And I believe in using the stuff you naturally inherit and try to get it on screen. The opening of "Mr. & Mrs. Smith," where Brad Pitt and Angelina Jolie are in a psychiatrist's office, I shot that on the very first day of the shoot. When I cast Angelina Jolie, she was in Thailand. So she and Brad had never actually met. And I was like, I'm going to use the awkwardness of that first day of shooting and I'm going to just roll camera on it.

And then there's a scene with them in the same psychiatrist's office at the end of the movie and I shot that at the last day of the shoot, which was a year later, when there's obviously a level of comfort. I mean, in that case who could have known but I knew they would be more comfortable with each other at the end of the movie than they were going to be at the beginning of the movie. I didn't know how comfortable but I used that awkwardness of the first day and it's on screen in a way that, no matter how good the actor is, there's that extra thing that can't be acted, because it's real.

So the fact that John Cena has such a hectic schedule and is traveling all over the place, I think that just adds to the fatigue and pushing through the fatigue that these soldiers have to deal with and he's such a can-do guy. He's just like, "Tell me what you need me to do and I'll try to do it." And [he's] so appreciative of the opportunity, when obviously I feel extremely fortunate that he's choosing to be in my film. Tom Cruise has the same graciousness, where he's just excited to be on set every day and the guy has done like 50 movies. You expect it more from John Cena since it's still new for him. And it's not an easy role; a lot of lying in the dirt.

What was it like making a movie for Amazon?

Well, Amazon is making movies for the theater, so it's not quite like making a movie for Netflix where it never even goes. Amazon wants you to make it for a big screen. They'll put it on Amazon later but they want you to make it as a big cinematic experience. And it's run by two filmmakers, Ted Hope and Bob Berney, which is great. I'm not sure I can point to another filmmaker who has had studio executives who were as courageous as I've had. When you think about Universal saying "yes" to me making "Bourne Identity" after I've made two independent movies, one for $200,000 and one for $3 million. So I've experience with courageous studio heads. Bob Berney and Ted Hope are in a league of their own.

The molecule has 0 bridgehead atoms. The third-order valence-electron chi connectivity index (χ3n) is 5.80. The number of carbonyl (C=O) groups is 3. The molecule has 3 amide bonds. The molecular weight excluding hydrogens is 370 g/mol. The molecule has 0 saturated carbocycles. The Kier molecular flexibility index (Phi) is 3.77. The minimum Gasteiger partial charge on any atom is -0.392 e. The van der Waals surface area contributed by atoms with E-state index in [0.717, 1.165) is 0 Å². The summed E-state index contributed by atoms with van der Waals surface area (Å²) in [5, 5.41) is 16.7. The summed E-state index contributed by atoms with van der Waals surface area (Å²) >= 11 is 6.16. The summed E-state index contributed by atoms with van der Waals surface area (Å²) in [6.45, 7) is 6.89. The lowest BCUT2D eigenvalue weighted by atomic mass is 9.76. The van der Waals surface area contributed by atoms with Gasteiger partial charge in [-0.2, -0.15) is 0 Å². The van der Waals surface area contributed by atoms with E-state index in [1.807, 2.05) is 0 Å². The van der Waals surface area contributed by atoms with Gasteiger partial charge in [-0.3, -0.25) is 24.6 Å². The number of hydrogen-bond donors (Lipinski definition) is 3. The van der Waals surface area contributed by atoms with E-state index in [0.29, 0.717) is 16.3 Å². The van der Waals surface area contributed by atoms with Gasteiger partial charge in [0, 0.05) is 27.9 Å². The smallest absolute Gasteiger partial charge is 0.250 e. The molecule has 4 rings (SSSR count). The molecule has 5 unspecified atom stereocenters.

I don't want to spoil the end of the film, but the end of the film is not what we originally shot. It was a more traditional ending and it was a happier ending and I tested the film, showed it to friends and family. And one of my friends who was there, John Freeman Gill, said, "I think there's a cooler ending." And he pitched the ending that I ultimately shot. I called Bob and Ted and said, "I want to change the ending. I know it's going to scare you, so I'm not even going to ask you to pay for it. I'll pay for it, just let me shoot it and show it to you."

Because I know that asking a studio to change an ending to something this dark and twisted is a bridge too far. So I said, "I'm not asking you. I'm just telling you I'm going to go do it." And they said, "That's a great idea. We love that ending. We recognize that it's probably less commercial but it's a better movie. So go shoot and we'll pay for it." Honestly, I thought they were going to say "no," but they're filmmakers first and foremost. They realized there was a cooler ending. There were no metrics. It was just the gut instinct of a fellow filmmaker, which is what you get at Amazon.

"The Wall" is in theaters now (and on Amazon much later).